Woodburn, Gervais represented in House District 22, Senate District 10 races

COURTESY PHOTOS - Democratic incumbent Teresa Alonso Leon of Woodburn (left) is seeking her third term as representative of House District 22, and is being challenged by Republican nominee Anna Kasachev of Gervais.As election season unfolds, voters in northern Marion County will see a handful of familiar names on upcoming ballot, and not just in local races for mayoral and city council seats.

Two local candidates from Woodburn and Gervais will square off in November for the right to represent constituents in House District 22 — Democratic incumbent Teresa Alonso Leon and Republican challenger Anna Kasachev. House District 22 spans both sides of Interstate 5 from the north side of Woodburn city limits, including Gervais and parts of the French Prairie region, east Keizer and north Salem.

Teresa Alonso Leon

Seeking her third full term in the Oregon House of Representatives, Alonso Leon went to school in the Woodburn/Gervais area and worked for the Higher Education Coordinating Commission as the High School Equivalency and GED Administrator.

She was appointed to Woodburn City Council in 2013 and elected as House District 22 Representative in 2016, where she continues to pursue education legislation as the vice chair for the Committee on Higher Education and Workforce development, as well as being a member of the Committee on Health Care and the Joint Ways and Means Subcommittee on Human Services.

To learn more about Alonso Leon's campaign, go to

Anna Kasachev

Hailing from Gervais, Kasachev is seeking to become House District 22's first Republican representative since Cliff Zauner won the seat in 2002.

In a May Street Roots news story, Kasachev said she entered the political scene following several recent legislative decisions that upset the Russian Old Believer community, such as House Bill 3064, which would have eliminated non-medical exemptions for vaccination.

According to her campaign page, Kasachev is seeking to provide a voice for those who want to see family decisions and religious beliefs stay out of the Oregon Legislature. "I am not a politician," Kasachev states on her campaign page. "I see no glory in a title, only in the job being done well and with respect towards all people."

To learn more about Kasachev's campaign, go to

Taylor Rickey

COURTESY PHOTO - Former Woodburn High School student Taylor Rickey is the Libertarian challenger for Oregon Senate District 10, which is held by Republican Denyc Boles and is also being challenged by Democratic candidate Deb Patterson.Besides the local race for the House of Representatives, northern Marion County will see another name on the ballot, albeit a bit further south on I-5.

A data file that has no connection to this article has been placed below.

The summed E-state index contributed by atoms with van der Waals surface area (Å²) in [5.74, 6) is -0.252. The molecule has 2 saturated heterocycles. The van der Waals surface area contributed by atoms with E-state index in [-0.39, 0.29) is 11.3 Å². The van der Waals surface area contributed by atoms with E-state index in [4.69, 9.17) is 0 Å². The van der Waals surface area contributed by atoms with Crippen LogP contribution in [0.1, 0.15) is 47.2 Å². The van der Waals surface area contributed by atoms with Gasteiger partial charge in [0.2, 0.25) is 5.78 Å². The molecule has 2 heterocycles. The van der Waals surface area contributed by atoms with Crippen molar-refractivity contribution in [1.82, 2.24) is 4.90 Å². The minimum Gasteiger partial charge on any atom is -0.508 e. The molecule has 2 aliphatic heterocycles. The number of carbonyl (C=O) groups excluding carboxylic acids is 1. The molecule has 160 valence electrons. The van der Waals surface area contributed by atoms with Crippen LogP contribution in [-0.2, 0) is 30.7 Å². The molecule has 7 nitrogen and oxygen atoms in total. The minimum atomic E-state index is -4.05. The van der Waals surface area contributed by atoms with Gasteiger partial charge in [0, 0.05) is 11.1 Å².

Former Woodburn High School student Taylor Rickey is running as the Libertarian candidate for Oregon Senate District 10, which is held by Republican incumbent Denyc Boles.

This is the first election for District 10 following the death of former Sen. Jackie Winters, who passed away from lung cancer in 2019. Winters served 17 years as the representative of the district, which spans both Marion and Polk counties, covering south Salem and the surrounding region. Following her death, Boles was appointed to fill the seat for the interim until the November election, which will fulfill the remainder of Winters' original term that runs through 2021.

Rickey is the third party challenger to Boles and Democratic challenger Deb Patterson. According to his Ballotpedia page, Rickey is originally from Flint, Michigan, and worked his first job at the Woodburn Drag Strip, serving as a fuel attendant when he was 14 years old.

Rickey said his platform includes criminal justice reform, reducing taxes and reforming PERS, as well as addressing homelessness in the state. "Our greatest challenge will be the affordable housing crisis," Rickey said. "We have a homeless epidemic in Oregon and we need to fix it."

To learn more about Rickey's campaign, go to

You count on us to stay informed and we depend on you to fund our efforts. Quality local journalism takes time and money. Please support us to protect the future of community journalism.